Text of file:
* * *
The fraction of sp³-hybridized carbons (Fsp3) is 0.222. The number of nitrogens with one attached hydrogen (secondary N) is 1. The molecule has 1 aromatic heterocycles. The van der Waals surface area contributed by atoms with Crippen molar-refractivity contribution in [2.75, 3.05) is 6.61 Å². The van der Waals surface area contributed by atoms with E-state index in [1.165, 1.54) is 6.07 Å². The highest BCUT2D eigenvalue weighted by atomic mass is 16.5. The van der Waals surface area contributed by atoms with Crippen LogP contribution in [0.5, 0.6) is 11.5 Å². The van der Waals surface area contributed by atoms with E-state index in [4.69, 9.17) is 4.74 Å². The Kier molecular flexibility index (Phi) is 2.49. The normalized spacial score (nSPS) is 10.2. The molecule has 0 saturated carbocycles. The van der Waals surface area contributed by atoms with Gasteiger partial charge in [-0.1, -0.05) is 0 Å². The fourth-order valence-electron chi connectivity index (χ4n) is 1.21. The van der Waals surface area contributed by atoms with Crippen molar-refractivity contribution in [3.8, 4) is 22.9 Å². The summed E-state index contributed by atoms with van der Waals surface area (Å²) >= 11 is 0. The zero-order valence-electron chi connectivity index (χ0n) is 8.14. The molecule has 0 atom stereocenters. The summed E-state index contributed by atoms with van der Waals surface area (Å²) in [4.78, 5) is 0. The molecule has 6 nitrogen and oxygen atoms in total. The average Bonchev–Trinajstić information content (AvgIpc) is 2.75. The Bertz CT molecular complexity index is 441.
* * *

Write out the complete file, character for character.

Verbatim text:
The fraction of sp³-hybridized carbons (Fsp3) is 0.222. The number of nitrogens with one attached hydrogen (secondary N) is 1. The molecule has 1 aromatic heterocycles. The van der Waals surface area contributed by atoms with Crippen molar-refractivity contribution in [2.75, 3.05) is 6.61 Å². The van der Waals surface area contributed by atoms with E-state index in [1.165, 1.54) is 6.07 Å². The highest BCUT2D eigenvalue weighted by atomic mass is 16.5. The van der Waals surface area contributed by atoms with Crippen LogP contribution in [0.5, 0.6) is 11.5 Å². The van der Waals surface area contributed by atoms with E-state index in [4.69, 9.17) is 4.74 Å². The Kier molecular flexibility index (Phi) is 2.49. The normalized spacial score (nSPS) is 10.2. The molecule has 0 saturated carbocycles. The van der Waals surface area contributed by atoms with Gasteiger partial charge in [-0.1, -0.05) is 0 Å². The fourth-order valence-electron chi connectivity index (χ4n) is 1.21. The van der Waals surface area contributed by atoms with Crippen molar-refractivity contribution in [3.8, 4) is 22.9 Å². The summed E-state index contributed by atoms with van der Waals surface area (Å²) >= 11 is 0. The zero-order valence-electron chi connectivity index (χ0n) is 8.14. The molecule has 0 atom stereocenters. The summed E-state index contributed by atoms with van der Waals surface area (Å²) in [4.78, 5) is 0. The molecule has 6 nitrogen and oxygen atoms in total. The average Bonchev–Trinajstić information content (AvgIpc) is 2.75. The Bertz CT molecular complexity index is 441.